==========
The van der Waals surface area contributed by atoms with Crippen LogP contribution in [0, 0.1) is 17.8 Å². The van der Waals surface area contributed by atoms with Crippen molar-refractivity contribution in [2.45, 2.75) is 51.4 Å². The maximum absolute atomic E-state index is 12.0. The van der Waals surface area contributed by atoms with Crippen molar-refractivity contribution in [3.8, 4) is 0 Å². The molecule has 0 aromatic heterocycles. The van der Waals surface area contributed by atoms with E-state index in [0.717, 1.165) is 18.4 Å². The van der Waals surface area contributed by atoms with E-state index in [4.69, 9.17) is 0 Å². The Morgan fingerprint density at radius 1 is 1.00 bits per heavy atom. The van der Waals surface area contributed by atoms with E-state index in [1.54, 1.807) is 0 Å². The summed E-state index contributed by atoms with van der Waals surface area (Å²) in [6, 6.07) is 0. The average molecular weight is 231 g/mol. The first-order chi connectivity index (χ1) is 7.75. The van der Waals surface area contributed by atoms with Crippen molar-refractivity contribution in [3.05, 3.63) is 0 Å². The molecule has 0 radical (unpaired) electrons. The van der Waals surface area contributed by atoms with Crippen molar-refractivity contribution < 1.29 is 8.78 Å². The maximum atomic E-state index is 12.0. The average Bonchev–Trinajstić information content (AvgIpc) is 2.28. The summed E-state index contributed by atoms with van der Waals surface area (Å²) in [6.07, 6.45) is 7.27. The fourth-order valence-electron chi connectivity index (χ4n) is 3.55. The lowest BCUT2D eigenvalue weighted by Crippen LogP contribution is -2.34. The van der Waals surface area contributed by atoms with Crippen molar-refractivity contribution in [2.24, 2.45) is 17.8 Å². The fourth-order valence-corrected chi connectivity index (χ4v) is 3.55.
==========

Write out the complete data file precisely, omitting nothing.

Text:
The van der Waals surface area contributed by atoms with Crippen LogP contribution in [0, 0.1) is 17.8 Å². The van der Waals surface area contributed by atoms with Crippen molar-refractivity contribution in [2.45, 2.75) is 51.4 Å². The maximum absolute atomic E-state index is 12.0. The van der Waals surface area contributed by atoms with Crippen molar-refractivity contribution in [3.8, 4) is 0 Å². The molecule has 0 aromatic heterocycles. The van der Waals surface area contributed by atoms with E-state index in [0.717, 1.165) is 18.4 Å². The van der Waals surface area contributed by atoms with E-state index in [4.69, 9.17) is 0 Å². The Morgan fingerprint density at radius 1 is 1.00 bits per heavy atom. The van der Waals surface area contributed by atoms with E-state index in [1.54, 1.807) is 0 Å². The summed E-state index contributed by atoms with van der Waals surface area (Å²) in [6, 6.07) is 0. The average molecular weight is 231 g/mol. The first-order chi connectivity index (χ1) is 7.75. The van der Waals surface area contributed by atoms with Crippen molar-refractivity contribution in [3.05, 3.63) is 0 Å². The molecule has 0 radical (unpaired) electrons. The van der Waals surface area contributed by atoms with Crippen molar-refractivity contribution < 1.29 is 8.78 Å². The maximum atomic E-state index is 12.0. The average Bonchev–Trinajstić information content (AvgIpc) is 2.28. The summed E-state index contributed by atoms with van der Waals surface area (Å²) in [6.07, 6.45) is 7.27. The fourth-order valence-electron chi connectivity index (χ4n) is 3.55. The lowest BCUT2D eigenvalue weighted by Crippen LogP contribution is -2.34. The van der Waals surface area contributed by atoms with Crippen molar-refractivity contribution in [2.24, 2.45) is 17.8 Å². The fourth-order valence-corrected chi connectivity index (χ4v) is 3.55.